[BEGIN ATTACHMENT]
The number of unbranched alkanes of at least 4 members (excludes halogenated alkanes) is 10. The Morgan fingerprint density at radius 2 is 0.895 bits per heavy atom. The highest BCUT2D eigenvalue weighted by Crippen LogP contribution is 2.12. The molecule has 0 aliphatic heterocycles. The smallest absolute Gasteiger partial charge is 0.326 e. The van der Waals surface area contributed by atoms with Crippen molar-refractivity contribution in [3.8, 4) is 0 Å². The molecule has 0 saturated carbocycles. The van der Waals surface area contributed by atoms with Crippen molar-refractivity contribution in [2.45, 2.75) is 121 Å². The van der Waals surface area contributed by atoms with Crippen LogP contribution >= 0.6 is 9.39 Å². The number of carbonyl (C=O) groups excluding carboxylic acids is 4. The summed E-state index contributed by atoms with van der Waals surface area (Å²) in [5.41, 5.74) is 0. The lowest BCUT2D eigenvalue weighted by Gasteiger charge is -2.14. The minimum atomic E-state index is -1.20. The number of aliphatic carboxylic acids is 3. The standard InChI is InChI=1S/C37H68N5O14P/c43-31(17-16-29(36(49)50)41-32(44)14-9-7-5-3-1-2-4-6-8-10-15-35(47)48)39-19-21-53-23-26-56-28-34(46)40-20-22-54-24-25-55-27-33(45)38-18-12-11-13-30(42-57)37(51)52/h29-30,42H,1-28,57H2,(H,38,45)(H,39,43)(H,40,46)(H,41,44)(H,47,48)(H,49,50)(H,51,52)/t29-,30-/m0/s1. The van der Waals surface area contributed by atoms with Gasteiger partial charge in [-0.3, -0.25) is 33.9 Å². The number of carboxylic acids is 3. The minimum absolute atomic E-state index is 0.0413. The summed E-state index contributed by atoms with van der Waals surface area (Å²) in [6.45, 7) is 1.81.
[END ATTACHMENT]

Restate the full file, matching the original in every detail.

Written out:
The number of unbranched alkanes of at least 4 members (excludes halogenated alkanes) is 10. The Morgan fingerprint density at radius 2 is 0.895 bits per heavy atom. The highest BCUT2D eigenvalue weighted by Crippen LogP contribution is 2.12. The molecule has 0 aliphatic heterocycles. The smallest absolute Gasteiger partial charge is 0.326 e. The van der Waals surface area contributed by atoms with Crippen molar-refractivity contribution in [3.8, 4) is 0 Å². The molecule has 0 saturated carbocycles. The van der Waals surface area contributed by atoms with Crippen molar-refractivity contribution in [2.45, 2.75) is 121 Å². The van der Waals surface area contributed by atoms with Crippen LogP contribution >= 0.6 is 9.39 Å². The number of carbonyl (C=O) groups excluding carboxylic acids is 4. The summed E-state index contributed by atoms with van der Waals surface area (Å²) in [5.41, 5.74) is 0. The lowest BCUT2D eigenvalue weighted by Gasteiger charge is -2.14. The minimum atomic E-state index is -1.20. The number of aliphatic carboxylic acids is 3. The standard InChI is InChI=1S/C37H68N5O14P/c43-31(17-16-29(36(49)50)41-32(44)14-9-7-5-3-1-2-4-6-8-10-15-35(47)48)39-19-21-53-23-26-56-28-34(46)40-20-22-54-24-25-55-27-33(45)38-18-12-11-13-30(42-57)37(51)52/h29-30,42H,1-28,57H2,(H,38,45)(H,39,43)(H,40,46)(H,41,44)(H,47,48)(H,49,50)(H,51,52)/t29-,30-/m0/s1. The van der Waals surface area contributed by atoms with Gasteiger partial charge in [-0.3, -0.25) is 33.9 Å². The number of carboxylic acids is 3. The minimum absolute atomic E-state index is 0.0413. The summed E-state index contributed by atoms with van der Waals surface area (Å²) in [6.45, 7) is 1.81.